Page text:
By now, the research is clear: Addiction is a chronic brain disease, not a matter of willpower. This means that, contrary to old stereotypes, people who become addicted to drugs or alcohol are not weak, immoral or tragically flawed.
So if addiction is a chronic brain disease and not a matter of willpower, why do the work to get better? Isn’t it pointless? Not so. Addicts start getting better when they take responsibility for their own sobriety. If someone pushed you down into the mud, it’s not your fault you’re lying face down in a pile of sludge. But if you continue lying there after they walk away, believing that you’re helpless to change the situation, you’ll be in that mud a long time. The same is true with addiction. It’s not your fault that you have this disease, but it is your responsibility to manage the cards you’ve been dealt and to take steps to improve your life.
As anyone who has tried to strong-arm themselves into recovery knows, willpower alone is rarely enough to overcome addiction. Most addicts, at some point, want to quit. They cut ties with drug-abusing friends, they get rid of their stash of drugs, they make heartfelt promises to their loved ones—and, without the appropriate supports in place, many promptly return to their old ways. This pattern is common no matter how strong the addict’s will has been in the past or how intelligent, disciplined or hard-working they are.
The Paradox of Surrender and Willingness
Although addiction is not caused by a lack of willpower, that doesn’t mean willpower is a useless concept in recovery. In fact, willingness is central to addiction recovery. Twelve-step programs call on the addict, in a seeming forfeiture of willpower, to recognize their powerlessness over drugs and alcohol and to ask for help. Paradoxically, by surrendering their will and recognizing that they don’t have all the answers, addicts find the will to recover.
An interesting study by Ibrahim Senay of the University of Illinois at Urbana-Champaign lends scientific support to the recovery concepts of surrender and openness. He found that people who kept their minds open (“Will I do this?”) were more goal-directed and more motivated than the people who firmly declared their objective (“I will do this”). Having the freedom of choice seemed to create more intrinsic motivation—and thus, a greater likelihood of long-term abstinence—than feeling obligated to take a particular course of action.
When Willpower Is Lacking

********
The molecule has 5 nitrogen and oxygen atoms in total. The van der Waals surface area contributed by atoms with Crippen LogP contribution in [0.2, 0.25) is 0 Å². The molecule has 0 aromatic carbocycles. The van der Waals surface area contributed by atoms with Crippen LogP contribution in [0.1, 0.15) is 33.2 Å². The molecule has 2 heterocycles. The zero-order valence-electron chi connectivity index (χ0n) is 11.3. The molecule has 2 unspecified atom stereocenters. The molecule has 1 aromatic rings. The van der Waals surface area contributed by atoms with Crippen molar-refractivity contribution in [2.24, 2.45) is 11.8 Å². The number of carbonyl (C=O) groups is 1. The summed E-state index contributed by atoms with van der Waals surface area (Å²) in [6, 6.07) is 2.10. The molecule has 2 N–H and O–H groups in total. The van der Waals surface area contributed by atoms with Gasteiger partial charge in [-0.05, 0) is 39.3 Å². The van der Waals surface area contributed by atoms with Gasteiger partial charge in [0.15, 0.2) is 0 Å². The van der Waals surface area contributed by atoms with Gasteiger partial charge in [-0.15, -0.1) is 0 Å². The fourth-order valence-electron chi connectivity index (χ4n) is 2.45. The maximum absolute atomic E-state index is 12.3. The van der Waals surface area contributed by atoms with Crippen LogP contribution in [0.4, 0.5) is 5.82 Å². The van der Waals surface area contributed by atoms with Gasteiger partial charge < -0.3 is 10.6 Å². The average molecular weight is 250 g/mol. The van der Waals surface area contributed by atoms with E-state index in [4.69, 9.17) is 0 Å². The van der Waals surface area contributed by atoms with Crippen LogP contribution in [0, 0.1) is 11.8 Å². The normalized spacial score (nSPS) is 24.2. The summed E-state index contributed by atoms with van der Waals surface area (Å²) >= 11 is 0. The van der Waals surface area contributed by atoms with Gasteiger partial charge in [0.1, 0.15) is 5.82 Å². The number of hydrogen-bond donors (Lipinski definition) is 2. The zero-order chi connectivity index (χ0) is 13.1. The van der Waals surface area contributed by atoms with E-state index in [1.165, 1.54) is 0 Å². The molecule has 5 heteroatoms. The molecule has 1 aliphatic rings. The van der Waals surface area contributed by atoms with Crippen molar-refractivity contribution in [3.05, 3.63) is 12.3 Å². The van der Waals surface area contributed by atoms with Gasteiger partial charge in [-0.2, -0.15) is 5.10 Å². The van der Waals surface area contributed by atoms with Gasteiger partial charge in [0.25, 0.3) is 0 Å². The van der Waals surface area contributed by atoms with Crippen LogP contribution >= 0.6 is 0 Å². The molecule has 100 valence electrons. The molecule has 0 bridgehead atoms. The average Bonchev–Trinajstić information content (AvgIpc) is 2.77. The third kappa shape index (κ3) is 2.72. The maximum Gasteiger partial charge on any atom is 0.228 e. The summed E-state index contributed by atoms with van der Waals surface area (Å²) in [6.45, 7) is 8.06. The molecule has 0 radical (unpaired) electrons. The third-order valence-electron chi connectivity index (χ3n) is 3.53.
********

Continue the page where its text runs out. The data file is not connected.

Recovery requires a leap of faith, backed by the willingness to admit a problem and take responsibility for your choices along with the motivation to work a program of recovery. The decision to put your recovery first requires avoiding the people, places and things that trigger your desire to use drugs. It also requires appropriate self-care; for example, eating a healthy diet, exercising, making time for sober fun and staying in tune with your emotions.
What happens when your willpower wanes and you lose interest in working your recovery program? This is where having a social support network made up of family, friends, peers in recovery, a sponsor and others becomes essential. When your motivation lags, they will be there to remind you why you’re committed to your recovery and to help you stay on track. According to researchers from Florida State University, where self-control is lacking, it can be learned through therapy and other forms of treatment.
Willpower isn’t the way into addiction, but it is part of the way out of addiction. Of course, willpower is just part of the puzzle. Just as someone with diabetes requires medication and lifestyle changes to successfully manage their disease, you will need new coping skills, a support system, education about the disease of addiction and new routines in order to stay clean and sober for life.
David Sack, M.D., is board certified in addiction psychiatry and addiction medicine. As CEO of Elements Behavioral Health he oversees a network of addiction treatment centers that include Promises rehab centers, The Ranch, The Recovery Place, and Right Step.
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